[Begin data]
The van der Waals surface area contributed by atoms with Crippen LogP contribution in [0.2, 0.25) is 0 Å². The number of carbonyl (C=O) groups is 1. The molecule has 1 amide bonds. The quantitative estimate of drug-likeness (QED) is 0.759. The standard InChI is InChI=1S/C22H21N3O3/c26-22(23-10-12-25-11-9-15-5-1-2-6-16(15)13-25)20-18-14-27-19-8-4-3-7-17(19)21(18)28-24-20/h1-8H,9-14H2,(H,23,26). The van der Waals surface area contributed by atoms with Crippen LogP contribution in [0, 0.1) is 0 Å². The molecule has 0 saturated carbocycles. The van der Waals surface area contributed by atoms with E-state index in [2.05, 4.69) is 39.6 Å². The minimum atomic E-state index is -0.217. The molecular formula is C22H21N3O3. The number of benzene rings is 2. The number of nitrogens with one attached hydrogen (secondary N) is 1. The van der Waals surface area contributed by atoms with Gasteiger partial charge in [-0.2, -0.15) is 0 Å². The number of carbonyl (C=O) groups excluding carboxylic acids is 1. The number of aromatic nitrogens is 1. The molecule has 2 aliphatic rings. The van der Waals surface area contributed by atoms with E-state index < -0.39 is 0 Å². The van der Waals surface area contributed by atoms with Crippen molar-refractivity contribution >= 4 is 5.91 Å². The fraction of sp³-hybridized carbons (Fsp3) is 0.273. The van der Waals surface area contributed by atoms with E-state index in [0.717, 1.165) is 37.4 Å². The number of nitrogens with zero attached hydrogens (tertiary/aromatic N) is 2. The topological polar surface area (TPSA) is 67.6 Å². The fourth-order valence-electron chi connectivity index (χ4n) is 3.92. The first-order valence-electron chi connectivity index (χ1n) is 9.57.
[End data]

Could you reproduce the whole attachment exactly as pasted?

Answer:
The van der Waals surface area contributed by atoms with Crippen LogP contribution in [0.2, 0.25) is 0 Å². The number of carbonyl (C=O) groups is 1. The molecule has 1 amide bonds. The quantitative estimate of drug-likeness (QED) is 0.759. The standard InChI is InChI=1S/C22H21N3O3/c26-22(23-10-12-25-11-9-15-5-1-2-6-16(15)13-25)20-18-14-27-19-8-4-3-7-17(19)21(18)28-24-20/h1-8H,9-14H2,(H,23,26). The van der Waals surface area contributed by atoms with Crippen LogP contribution in [0, 0.1) is 0 Å². The molecule has 0 saturated carbocycles. The van der Waals surface area contributed by atoms with E-state index in [2.05, 4.69) is 39.6 Å². The minimum atomic E-state index is -0.217. The molecular formula is C22H21N3O3. The number of benzene rings is 2. The number of nitrogens with one attached hydrogen (secondary N) is 1. The van der Waals surface area contributed by atoms with Gasteiger partial charge in [-0.2, -0.15) is 0 Å². The number of carbonyl (C=O) groups excluding carboxylic acids is 1. The number of aromatic nitrogens is 1. The molecule has 2 aliphatic rings. The van der Waals surface area contributed by atoms with E-state index < -0.39 is 0 Å². The van der Waals surface area contributed by atoms with Crippen molar-refractivity contribution >= 4 is 5.91 Å². The fraction of sp³-hybridized carbons (Fsp3) is 0.273. The van der Waals surface area contributed by atoms with E-state index in [0.717, 1.165) is 37.4 Å². The number of nitrogens with zero attached hydrogens (tertiary/aromatic N) is 2. The topological polar surface area (TPSA) is 67.6 Å². The fourth-order valence-electron chi connectivity index (χ4n) is 3.92. The first-order valence-electron chi connectivity index (χ1n) is 9.57.